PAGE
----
was oriented.  Most of the experiments were situated on the
      experiment platform near the front end of the spacecraft and
      directly behind the dust shield.  The communications link between
      the spacecraft and Earth was supported by a despun high gain dish
      antenna which was kept pointing towards Earth throughout the
      mission.  The angle (135.7 degrees) between the antenna beam and
      the spin axis of the spacecraft was determined by the geometry of
      the fly-by and was fixed during the mission design phase.
      A unique feature of the Giotto spacecraft was its dust shield
      which was used to protect Giotto from the high velocity dust
      particle impacts.  A 1mm thick plate of aluminium was mounted 23cm
      in front of the main body of the spacecraft and covered the full
      cross-section of the cylindrical body.  Particles of mass >10**-6
      g that penetrated this aluminium plate disintegrated and
      vaporised.  A cloud of vapour (neutral and ionised gas) then hit
      the thick rear shield (made mostly of Kevlar) with a much larger
      cross-section than the original particle, thereby reducing the
      Only masses >/= 1 g were expected to penetrate the Kevlar shield.
      However, it had been calculated that smaller dust particles could
      already perturb the spacecraft attitude so severely that the
      communications link to Earth could be lost.  The most realistic
      dust models led to the prediction that the probability of such an
      attitude perturbation was considerably higher than that of
      spacecraft destruction.
      Summary of Giotto experiments, as well as the Radio Science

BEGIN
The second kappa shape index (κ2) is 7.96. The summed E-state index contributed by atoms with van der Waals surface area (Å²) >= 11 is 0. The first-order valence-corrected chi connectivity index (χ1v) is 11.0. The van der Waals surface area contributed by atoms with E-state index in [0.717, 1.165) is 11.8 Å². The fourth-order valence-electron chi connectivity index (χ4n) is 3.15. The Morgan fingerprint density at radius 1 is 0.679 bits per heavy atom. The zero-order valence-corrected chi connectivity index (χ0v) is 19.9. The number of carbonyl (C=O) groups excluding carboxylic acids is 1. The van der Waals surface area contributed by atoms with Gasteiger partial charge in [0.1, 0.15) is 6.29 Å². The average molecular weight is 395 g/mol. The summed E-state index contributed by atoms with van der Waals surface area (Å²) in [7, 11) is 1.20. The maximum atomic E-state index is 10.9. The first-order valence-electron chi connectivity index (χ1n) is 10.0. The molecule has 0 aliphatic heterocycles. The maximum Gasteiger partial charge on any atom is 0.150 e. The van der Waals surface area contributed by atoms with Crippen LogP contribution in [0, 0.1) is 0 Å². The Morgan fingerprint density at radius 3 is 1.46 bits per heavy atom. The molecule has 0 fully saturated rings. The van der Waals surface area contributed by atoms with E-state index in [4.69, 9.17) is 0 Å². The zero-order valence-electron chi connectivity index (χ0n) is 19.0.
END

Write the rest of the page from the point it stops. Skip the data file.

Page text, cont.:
The Halley Multicolor Camera is a CCD narrow-angle camera used
          for imaging the inner coma and nucleus with high resolution
          (11m at a close approach of 500 km).  The camera baffle was
          eroded during the encounter and the camera is no longer
          operational.  The HMC successfully imaged the nucleus up to 10
          s before closest approach.
          Neutral Mass Spectrometer consists of a mass analyzer and
          energy analyzer that seeks to determine the neutral gas
          composition.  Both CCDs of the detectors ceased operation
          during the dust episode that disabled the HMC.
          The Ion Mass Spectrometer has two sensors optimized to
          different parts of the coma.  For the inner coma, the HIS
          (High Intensity Spectrometer) measures the relative abundance
          of ions in the energy range 300 to 1400 eV/e.  This instrument
          remains functional.
          The Ion Mass Spectrometer sensor optimized for the outer coma
          is called HERS (High Energy Range Spectrometer).  It measures
          the relative abundance of ions from 10 eV/e to 2.0 (or 4.5)
          keV/e depending on the M/Q ratio.  There was high voltage
          damage to this isntrument and it is no longer useable.
          The Particle Imapct Analyzer measures dust particle flux and
          composition between 1-110 AMU.  Although the instrument
          recevied no damage in the encounter, it was turned off.
          The Dust Impact Detector is used to determine the dust
          particle flux and mass distribution.  It consists of three
          sensors one of which is the meteroid shield momentum sensor